Joshua PollackJoint Statement on Missile Defense Issues

Since Jeff and Pavel already have done such a nice job explicating the “Joint Understanding for the START Follow-On Treaty,” I’d thought I’d chime in with a couple of thoughts about its poor cousin, the “Joint Statement by Dmitry A. Medvedev, President of the Russian Federation, and Barack Obama, President of the United States of America, on Missile Defense Issues.”

The first thing to notice about the Joint Statement is that it’s not part of the Joint Understanding. In fact, it doesn’t represent any kind of real understanding, in the sense of an arrangement, agreement, pact, or even a common perspective. As President Obama explained in an interview with Novaya Gazeta, defenses aren’t part of the workplan:

In our meeting in London on April 1st, President Medvedev and I issued a joint statement on instructions for our negotiators for this new treaty. These instructions very explicitly did not mention missile defense as a topic of discussion for these negotiations.

Indeed, the April 1 text says that the “subject of the new agreement will be the reduction and limitation of strategic offensive arms.” There’s no mention of defenses. President Medvedev seems to have preferred otherwise, but had to settle, both in April and now again in July. As Pavel has pointed out, there’s no good reason to let disputes over the “third site” undermine the renewal of START.

The second thing to notice about the Joint Statement is that it doesn’t deal with missile defense issues. After the title, it doesn’t mention them at all. Here’s how the substantive paragraph starts:

We have instructed our experts to work together to analyze the ballistic missile challenges of the 21st century and to prepare appropriate recommendations, giving priority to the use of political and diplomatic methods.

In the press conference Q&A, Obama referred to this as “a joint threat assessment of the ballistic missile challenges of the 21st century, including those posed by Iran and North Korea.” When that assessment comes due — assuming there’s a public version — it will be interesting to compare it with the EWI Iran missile threat report.

Then there’s this:

At the same time they plan to conduct a joint review of the entire spectrum of means at our disposal that allow us to cooperate on monitoring the development of missile programs around the world. Our experts are intensifying dialogue on establishing the Joint Data Exchange Center, which is to become the basis for a multilateral missile-launch notification regime.

Some of you may recall JDEC, an undertaking of the Clinton-Yeltsin era that never quite materialized. (Fact sheet and Memorandum.) Intended to “strengthen strategic stability by further reducing the danger that ballistic missiles might be launched on the basis of false warning of attack,” it has languished. Reviving JDEC is a welcome development, and the multilateralization idea is interesting, but neither has much to do with missile defense. [Correction: Indirectly but significantly, JDEC does relate to missile defense.]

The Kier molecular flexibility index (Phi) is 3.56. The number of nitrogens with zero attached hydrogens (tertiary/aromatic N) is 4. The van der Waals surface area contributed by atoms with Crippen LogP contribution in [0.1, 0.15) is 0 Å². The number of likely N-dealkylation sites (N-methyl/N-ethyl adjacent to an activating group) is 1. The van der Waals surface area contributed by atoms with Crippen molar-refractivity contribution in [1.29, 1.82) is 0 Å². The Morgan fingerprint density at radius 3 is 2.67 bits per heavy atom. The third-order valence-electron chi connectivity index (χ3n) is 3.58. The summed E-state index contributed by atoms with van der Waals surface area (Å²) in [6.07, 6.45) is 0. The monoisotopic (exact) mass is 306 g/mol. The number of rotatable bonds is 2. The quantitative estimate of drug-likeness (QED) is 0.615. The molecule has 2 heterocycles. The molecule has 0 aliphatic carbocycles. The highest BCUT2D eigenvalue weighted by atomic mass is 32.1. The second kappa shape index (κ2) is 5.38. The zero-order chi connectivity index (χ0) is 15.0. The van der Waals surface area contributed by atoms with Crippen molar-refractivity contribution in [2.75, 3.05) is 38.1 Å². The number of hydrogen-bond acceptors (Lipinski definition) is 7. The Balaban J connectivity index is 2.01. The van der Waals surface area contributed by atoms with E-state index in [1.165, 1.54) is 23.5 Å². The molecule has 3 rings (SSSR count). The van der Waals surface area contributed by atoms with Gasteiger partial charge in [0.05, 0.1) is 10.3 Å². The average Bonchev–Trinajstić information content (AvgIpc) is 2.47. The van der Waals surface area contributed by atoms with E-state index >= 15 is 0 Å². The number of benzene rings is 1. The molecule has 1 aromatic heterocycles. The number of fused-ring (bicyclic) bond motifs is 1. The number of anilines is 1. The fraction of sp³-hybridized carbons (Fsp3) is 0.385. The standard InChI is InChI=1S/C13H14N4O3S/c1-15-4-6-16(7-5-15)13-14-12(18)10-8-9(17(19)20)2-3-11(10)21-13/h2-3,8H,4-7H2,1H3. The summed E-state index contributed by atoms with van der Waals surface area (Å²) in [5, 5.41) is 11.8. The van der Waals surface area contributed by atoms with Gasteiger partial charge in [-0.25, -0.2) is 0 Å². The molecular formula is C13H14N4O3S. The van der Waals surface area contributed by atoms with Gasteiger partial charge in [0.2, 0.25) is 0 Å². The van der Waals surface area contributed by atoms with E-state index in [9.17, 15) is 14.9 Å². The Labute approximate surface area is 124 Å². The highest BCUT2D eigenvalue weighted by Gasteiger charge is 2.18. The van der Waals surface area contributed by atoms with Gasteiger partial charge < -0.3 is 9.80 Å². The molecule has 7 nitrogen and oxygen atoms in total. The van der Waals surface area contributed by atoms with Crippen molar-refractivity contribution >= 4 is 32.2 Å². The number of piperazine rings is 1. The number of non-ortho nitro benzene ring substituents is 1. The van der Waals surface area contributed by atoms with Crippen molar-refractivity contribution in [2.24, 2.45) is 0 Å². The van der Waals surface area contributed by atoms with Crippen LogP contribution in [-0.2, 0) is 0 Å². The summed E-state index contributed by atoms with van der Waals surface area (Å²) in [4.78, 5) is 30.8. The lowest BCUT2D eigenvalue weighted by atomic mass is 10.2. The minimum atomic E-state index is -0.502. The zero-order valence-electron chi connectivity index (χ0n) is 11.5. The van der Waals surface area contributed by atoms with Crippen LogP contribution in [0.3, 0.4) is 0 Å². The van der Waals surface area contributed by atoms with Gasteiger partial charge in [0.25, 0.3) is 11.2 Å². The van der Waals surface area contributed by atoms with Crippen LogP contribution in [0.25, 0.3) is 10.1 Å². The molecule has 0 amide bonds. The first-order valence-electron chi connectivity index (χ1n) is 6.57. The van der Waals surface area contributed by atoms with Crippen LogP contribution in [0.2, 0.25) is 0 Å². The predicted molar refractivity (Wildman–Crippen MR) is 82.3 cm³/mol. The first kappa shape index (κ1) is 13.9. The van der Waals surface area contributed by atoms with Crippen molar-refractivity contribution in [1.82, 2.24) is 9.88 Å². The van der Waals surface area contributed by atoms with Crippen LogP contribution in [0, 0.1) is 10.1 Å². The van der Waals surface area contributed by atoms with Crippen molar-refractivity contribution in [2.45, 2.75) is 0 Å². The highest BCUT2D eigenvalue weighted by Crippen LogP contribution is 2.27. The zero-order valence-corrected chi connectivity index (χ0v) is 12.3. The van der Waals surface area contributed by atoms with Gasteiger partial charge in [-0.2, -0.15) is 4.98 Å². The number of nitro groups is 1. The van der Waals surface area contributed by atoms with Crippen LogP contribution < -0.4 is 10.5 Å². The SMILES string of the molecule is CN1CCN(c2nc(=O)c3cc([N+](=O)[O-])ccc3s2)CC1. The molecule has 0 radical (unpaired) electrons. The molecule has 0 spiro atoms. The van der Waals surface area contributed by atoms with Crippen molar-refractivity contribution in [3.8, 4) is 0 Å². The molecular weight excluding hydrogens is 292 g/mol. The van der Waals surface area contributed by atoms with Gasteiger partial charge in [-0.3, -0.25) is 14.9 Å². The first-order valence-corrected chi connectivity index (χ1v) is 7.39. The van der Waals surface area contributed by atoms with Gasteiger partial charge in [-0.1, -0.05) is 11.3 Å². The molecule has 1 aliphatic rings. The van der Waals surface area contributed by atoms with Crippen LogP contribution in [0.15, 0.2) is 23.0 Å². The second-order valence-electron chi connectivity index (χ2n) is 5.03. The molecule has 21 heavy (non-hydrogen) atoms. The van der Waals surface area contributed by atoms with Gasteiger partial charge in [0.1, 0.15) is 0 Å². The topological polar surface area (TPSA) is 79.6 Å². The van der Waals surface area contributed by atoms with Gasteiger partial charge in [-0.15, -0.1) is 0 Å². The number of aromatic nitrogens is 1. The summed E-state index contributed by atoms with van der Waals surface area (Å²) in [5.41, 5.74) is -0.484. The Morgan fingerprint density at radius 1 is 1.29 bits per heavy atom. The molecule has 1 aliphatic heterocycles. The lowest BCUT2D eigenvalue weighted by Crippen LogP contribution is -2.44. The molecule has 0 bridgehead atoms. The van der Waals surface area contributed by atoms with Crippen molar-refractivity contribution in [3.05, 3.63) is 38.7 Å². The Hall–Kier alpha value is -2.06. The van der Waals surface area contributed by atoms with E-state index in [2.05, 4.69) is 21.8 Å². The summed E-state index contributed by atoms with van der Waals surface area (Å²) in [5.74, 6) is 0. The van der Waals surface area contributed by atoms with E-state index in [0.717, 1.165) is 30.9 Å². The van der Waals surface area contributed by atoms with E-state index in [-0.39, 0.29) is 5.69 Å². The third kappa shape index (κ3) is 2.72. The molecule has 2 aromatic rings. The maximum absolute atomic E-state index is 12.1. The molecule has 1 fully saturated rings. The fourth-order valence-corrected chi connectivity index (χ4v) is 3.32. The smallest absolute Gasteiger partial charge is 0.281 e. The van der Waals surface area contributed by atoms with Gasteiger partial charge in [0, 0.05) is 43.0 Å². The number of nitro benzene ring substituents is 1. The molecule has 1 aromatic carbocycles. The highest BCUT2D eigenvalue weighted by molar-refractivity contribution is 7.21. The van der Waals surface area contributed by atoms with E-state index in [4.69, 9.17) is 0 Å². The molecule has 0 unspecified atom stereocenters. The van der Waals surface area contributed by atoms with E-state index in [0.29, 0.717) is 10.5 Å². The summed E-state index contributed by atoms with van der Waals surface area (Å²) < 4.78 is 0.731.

The Joint Statement is not the end of the story. Obama also mentioned to Novaya Gazeta that the U.S. side will be conducting a review of its missile defense programs, and would like Russia to participate in whatever defenses are built in Europe. While this idea originated with Russian President Vladimir Putin, it remains to be seen whether it will satisfy the Russian side. The details will count.

X-posted from TW.


  1. Scott Monje (History)

    I don’t agree about Medvedev wanting missile defense as part of this particular agreement. As you note, he agreed back in April that the new agreement would be about “offensive” arms. This makes sense in terms of the tight timeframe and the apparent importance to them to keep the START verification provisions (or possibly comparable provisions that would be cheaper to execute) from running out. Since then, he, Putin, and Lavrov have all made public statments about the necessary interrelationship between offensive and defensive weapons, but they have all been in the long-term perspective, after the current follow-on agreement. The military, however, has made statements about how there can be no progress until the BMD issue is cleared up, or simply how they cannot reduce nuclear arms before the military reform is completed. Interestingly, Medvedev made a statement about the START follow-on during a press conference in Amsterdam in June in which he made no reference to BMD whatsoever. Evidently, it raised hackles somewhere. Later the same day, he issued a written statement(from Amsterdam) reiterating the same remarks but adding the importance of the interrelationship between offensive and defensive arms. Even here, however, he did not demand more than recognition that the issue was important. That, apparently, is the role of the separate statement. Though, as you note, it is not a particularly strong statement, and Obama and Medvedev discuss it in very different terms in their press conference. By the way, the JDEC has been suggested as an element in a joint BMD system—a system that would allow the Russians to know what the Americans are “really doing” in their BMD installations since they appear to believe none of the stated purposes. They have firmly stated, however, that a joint system could not consist simply of them signing on to the planned system in Poland and the Czech Republic. The idea of a joint assessment of the threat is also something the Russians have been insisting on, presumably to convince us that Iran is not a threat or that this is not the way to deal with it. (Note the reference to the priority of political and diplomatic means.)